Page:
If you’ve been reading about security bugs online, you’ve probably ran into scores given to exploits. These are scored based on the Common Vulnerability Scoring System, used to categorize exploits into the Common Vulnerability and Exposures database. We’ll discuss what makes up the score.

What Affects the Score?

The total base score is ranked 0 to 10, and is composed of three subscores—exploitability, impact, and scope. A lower exploitability score is worse, as is a higher impact score. An exploit that can be easily exploited over the network by anyone and has a high impact would be critical, and an exploit that requires physical access or user interaction and doesn’t do much would be very low impact.

Exploitability refers to how easily a vulnerability can be exploited by an attacker. The fewer things that are required from the attacker, the easier it is to exploit. There are four components to this:

  • Attack Vector is what network relation the attacker must have to the source to pull off the exploit. The easiest and most severe is Network, which means the exploit can be pulled off by anyone with public access. Adjacent means the attacker must be on a shared network, and local means local network. Physical requires direct interaction and often user interaction.
  • Attack Complexity refers to a bit more than just how complicated it is. Higher attack complexity means more pieces must be in the right places to exploit the vulnerability. Low complexity means the exploit can be exploited on a wide range of systems.
  • Privileges Required. None means it can be exploited by anyone on the web,
    Low means the attacker has some sort of authorization, and High means the user must have extended privileges to exploit it.
  • User Interaction, whether or not the target must do something for the exploit to work. This metric is binary, either interaction is required or not.

Four components to Exploitability

Impact refers to how severe the exploit is, and how much it affects the target system. This has three components:

  • Confidentiality, or unauthorized reads (i.e., whether or not the attack gives access to resources that are supposed to be privat). Low is a basic exposure of some private info, and High means that serious data (often customer data) could be exposed.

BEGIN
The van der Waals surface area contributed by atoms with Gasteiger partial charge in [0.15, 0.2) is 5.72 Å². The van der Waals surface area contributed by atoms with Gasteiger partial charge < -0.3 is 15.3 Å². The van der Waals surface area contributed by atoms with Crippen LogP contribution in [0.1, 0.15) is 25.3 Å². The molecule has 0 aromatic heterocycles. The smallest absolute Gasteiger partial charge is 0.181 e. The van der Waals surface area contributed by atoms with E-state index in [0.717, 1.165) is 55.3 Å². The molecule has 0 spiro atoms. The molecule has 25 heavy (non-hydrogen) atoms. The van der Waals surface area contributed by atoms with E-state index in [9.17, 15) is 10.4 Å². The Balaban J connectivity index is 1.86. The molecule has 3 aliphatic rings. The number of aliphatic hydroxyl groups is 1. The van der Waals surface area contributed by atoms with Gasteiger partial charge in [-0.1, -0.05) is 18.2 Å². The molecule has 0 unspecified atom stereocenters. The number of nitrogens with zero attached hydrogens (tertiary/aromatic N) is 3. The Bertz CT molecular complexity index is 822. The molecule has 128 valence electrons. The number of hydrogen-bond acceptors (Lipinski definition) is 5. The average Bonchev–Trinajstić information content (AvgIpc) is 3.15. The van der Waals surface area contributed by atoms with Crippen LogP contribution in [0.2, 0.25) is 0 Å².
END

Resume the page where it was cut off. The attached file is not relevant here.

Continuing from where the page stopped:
• Integrity, or unauthorized writes. Low refers to the attacker being able to write to specific files, and High gives the attacker write access to anything within the target’s scope.
  • Availability refers to whether or not the exploit can cause an application to go down, including but not limited to DDoS attack vectors. Low means parts of the application can go offline, and High means most of or the entire application can be brought down using the exploit. This is different. Confidentiality and Integrity refer to the data used by the application, and Availability refers to the operation of the service itself. There are scenarios where this can overlap with Integrity—an exploit giving attackers full write access to the system can also give them the ability to delete the application itself.

Three components of Impact

Lastly, Scope. This one is a bit more complicated, but it basically refers to whether or not the exploit gives access to resources outside of the control of the target, usually outside of a security sandbox or barrier. The CVSS guide defines it as “when a security boundary mechanism separating components is circumvented due to a vulnerability and this causes a security impact outside of the security scope of the vulnerable component.”

Examples of this include a vulnerability in a virtual machine allowing writes on the host, vulnerabilities in microprocessors giving access to other threads, cross-site scripting or URL redirection attacks that can give access to a users browser, and sandbox escape).

Ultimately, this all comes down to a single score, and a description like “High” or “Critical” describing the overall severity.

Overall severity of explotability

Alongside the score, you’ll often see the vector string, which looks confusing at first but is really just abbreviated key-value pairs for each component.


You can actually take any vector string, and load it into the calculator after the hashtag to get a better view of it:

The other main score is the Temporal Score, which tracks how an exploit’s severity changes over time. This includes code maturity (if the exploit is being used in practice), whether or not there are any kind of fixes, and how confident the publisher is about the details of the exploit.

Temporal Score

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Anthony Heddings is the resident cloud engineer for LifeSavvy Media, a technical writer, programmer, and an expert at Amazon's AWS platform. He's written hundreds of articles for How-To Geek and CloudSavvy IT that have been read millions of times.
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